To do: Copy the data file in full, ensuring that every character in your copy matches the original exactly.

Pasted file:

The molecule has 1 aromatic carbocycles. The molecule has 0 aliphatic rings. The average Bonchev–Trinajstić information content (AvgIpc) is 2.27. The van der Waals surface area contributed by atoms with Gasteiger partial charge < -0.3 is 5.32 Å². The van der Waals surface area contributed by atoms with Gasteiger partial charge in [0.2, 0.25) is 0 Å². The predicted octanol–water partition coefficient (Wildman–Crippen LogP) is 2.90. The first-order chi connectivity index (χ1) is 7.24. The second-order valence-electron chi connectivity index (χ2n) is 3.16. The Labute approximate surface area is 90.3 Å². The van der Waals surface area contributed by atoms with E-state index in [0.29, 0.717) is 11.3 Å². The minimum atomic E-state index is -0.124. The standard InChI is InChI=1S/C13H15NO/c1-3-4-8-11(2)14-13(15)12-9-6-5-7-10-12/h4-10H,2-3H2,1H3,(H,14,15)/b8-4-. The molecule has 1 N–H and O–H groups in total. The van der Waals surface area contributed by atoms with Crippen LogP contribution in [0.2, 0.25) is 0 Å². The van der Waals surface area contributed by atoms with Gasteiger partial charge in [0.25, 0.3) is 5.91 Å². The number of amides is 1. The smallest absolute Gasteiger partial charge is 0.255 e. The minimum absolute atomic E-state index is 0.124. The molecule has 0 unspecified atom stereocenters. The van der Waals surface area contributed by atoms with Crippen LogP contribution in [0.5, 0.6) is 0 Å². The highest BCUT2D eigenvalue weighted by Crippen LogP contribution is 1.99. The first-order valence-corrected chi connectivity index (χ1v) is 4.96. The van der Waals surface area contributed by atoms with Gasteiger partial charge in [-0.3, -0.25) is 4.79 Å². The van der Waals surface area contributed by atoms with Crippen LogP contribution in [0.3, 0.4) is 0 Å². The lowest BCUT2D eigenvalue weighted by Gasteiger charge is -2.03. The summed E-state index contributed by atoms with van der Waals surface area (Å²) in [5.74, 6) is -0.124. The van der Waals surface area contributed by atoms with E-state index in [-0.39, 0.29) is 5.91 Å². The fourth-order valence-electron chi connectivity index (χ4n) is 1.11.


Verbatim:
The molecule has 1 aromatic carbocycles. The molecule has 0 aliphatic rings. The average Bonchev–Trinajstić information content (AvgIpc) is 2.27. The van der Waals surface area contributed by atoms with Gasteiger partial charge < -0.3 is 5.32 Å². The van der Waals surface area contributed by atoms with Gasteiger partial charge in [0.2, 0.25) is 0 Å². The predicted octanol–water partition coefficient (Wildman–Crippen LogP) is 2.90. The first-order chi connectivity index (χ1) is 7.24. The second-order valence-electron chi connectivity index (χ2n) is 3.16. The Labute approximate surface area is 90.3 Å². The van der Waals surface area contributed by atoms with E-state index in [0.29, 0.717) is 11.3 Å². The minimum atomic E-state index is -0.124. The standard InChI is InChI=1S/C13H15NO/c1-3-4-8-11(2)14-13(15)12-9-6-5-7-10-12/h4-10H,2-3H2,1H3,(H,14,15)/b8-4-. The molecule has 1 N–H and O–H groups in total. The van der Waals surface area contributed by atoms with Crippen LogP contribution in [0.2, 0.25) is 0 Å². The van der Waals surface area contributed by atoms with Gasteiger partial charge in [0.25, 0.3) is 5.91 Å². The number of amides is 1. The smallest absolute Gasteiger partial charge is 0.255 e. The minimum absolute atomic E-state index is 0.124. The molecule has 0 unspecified atom stereocenters. The van der Waals surface area contributed by atoms with Crippen LogP contribution in [0.5, 0.6) is 0 Å². The highest BCUT2D eigenvalue weighted by Crippen LogP contribution is 1.99. The first-order valence-corrected chi connectivity index (χ1v) is 4.96. The van der Waals surface area contributed by atoms with Gasteiger partial charge in [-0.3, -0.25) is 4.79 Å². The van der Waals surface area contributed by atoms with Crippen LogP contribution in [0.3, 0.4) is 0 Å². The lowest BCUT2D eigenvalue weighted by Gasteiger charge is -2.03. The summed E-state index contributed by atoms with van der Waals surface area (Å²) in [5.74, 6) is -0.124. The van der Waals surface area contributed by atoms with E-state index in [-0.39, 0.29) is 5.91 Å². The fourth-order valence-electron chi connectivity index (χ4n) is 1.11.